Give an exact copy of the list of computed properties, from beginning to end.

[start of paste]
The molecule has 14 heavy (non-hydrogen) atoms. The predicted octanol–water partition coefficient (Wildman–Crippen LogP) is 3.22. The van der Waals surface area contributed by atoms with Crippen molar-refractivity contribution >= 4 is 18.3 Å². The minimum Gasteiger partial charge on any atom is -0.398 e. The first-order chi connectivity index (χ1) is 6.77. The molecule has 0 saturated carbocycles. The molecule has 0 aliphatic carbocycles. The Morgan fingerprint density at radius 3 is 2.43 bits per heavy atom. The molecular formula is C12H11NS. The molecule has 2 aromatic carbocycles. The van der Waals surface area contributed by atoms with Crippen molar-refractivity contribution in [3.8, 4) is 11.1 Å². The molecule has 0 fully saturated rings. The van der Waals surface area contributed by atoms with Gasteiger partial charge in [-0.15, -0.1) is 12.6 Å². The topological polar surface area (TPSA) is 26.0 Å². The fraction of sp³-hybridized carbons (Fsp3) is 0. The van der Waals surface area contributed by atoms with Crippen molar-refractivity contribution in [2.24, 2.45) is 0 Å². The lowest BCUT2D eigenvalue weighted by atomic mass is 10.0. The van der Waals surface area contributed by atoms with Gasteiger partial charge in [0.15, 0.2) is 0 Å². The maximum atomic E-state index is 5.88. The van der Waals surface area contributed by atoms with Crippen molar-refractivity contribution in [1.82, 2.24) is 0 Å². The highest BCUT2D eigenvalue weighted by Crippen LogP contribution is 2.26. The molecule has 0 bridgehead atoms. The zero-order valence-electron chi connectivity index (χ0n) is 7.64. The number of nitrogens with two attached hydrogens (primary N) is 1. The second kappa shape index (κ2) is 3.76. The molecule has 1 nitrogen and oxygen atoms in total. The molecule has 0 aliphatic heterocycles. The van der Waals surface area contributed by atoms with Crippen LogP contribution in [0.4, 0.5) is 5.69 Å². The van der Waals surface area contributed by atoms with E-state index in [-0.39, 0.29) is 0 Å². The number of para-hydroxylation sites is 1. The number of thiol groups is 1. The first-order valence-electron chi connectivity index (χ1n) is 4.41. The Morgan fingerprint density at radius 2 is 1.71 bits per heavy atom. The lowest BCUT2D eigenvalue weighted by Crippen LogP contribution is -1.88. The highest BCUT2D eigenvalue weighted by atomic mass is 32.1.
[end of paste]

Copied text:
The molecule has 14 heavy (non-hydrogen) atoms. The predicted octanol–water partition coefficient (Wildman–Crippen LogP) is 3.22. The van der Waals surface area contributed by atoms with Crippen molar-refractivity contribution >= 4 is 18.3 Å². The minimum Gasteiger partial charge on any atom is -0.398 e. The first-order chi connectivity index (χ1) is 6.77. The molecule has 0 saturated carbocycles. The molecule has 0 aliphatic carbocycles. The Morgan fingerprint density at radius 3 is 2.43 bits per heavy atom. The molecular formula is C12H11NS. The molecule has 2 aromatic carbocycles. The van der Waals surface area contributed by atoms with Crippen molar-refractivity contribution in [3.8, 4) is 11.1 Å². The molecule has 0 fully saturated rings. The van der Waals surface area contributed by atoms with Gasteiger partial charge in [-0.15, -0.1) is 12.6 Å². The topological polar surface area (TPSA) is 26.0 Å². The fraction of sp³-hybridized carbons (Fsp3) is 0. The van der Waals surface area contributed by atoms with Crippen molar-refractivity contribution in [2.24, 2.45) is 0 Å². The lowest BCUT2D eigenvalue weighted by atomic mass is 10.0. The van der Waals surface area contributed by atoms with Gasteiger partial charge in [0.15, 0.2) is 0 Å². The maximum atomic E-state index is 5.88. The van der Waals surface area contributed by atoms with Crippen molar-refractivity contribution in [1.82, 2.24) is 0 Å². The highest BCUT2D eigenvalue weighted by Crippen LogP contribution is 2.26. The molecule has 0 bridgehead atoms. The zero-order valence-electron chi connectivity index (χ0n) is 7.64. The number of nitrogens with two attached hydrogens (primary N) is 1. The second kappa shape index (κ2) is 3.76. The molecule has 1 nitrogen and oxygen atoms in total. The molecule has 0 aliphatic heterocycles. The van der Waals surface area contributed by atoms with Crippen LogP contribution in [0.4, 0.5) is 5.69 Å². The van der Waals surface area contributed by atoms with E-state index in [-0.39, 0.29) is 0 Å². The number of para-hydroxylation sites is 1. The number of thiol groups is 1. The first-order valence-electron chi connectivity index (χ1n) is 4.41. The Morgan fingerprint density at radius 2 is 1.71 bits per heavy atom. The lowest BCUT2D eigenvalue weighted by Crippen LogP contribution is -1.88. The highest BCUT2D eigenvalue weighted by atomic mass is 32.1.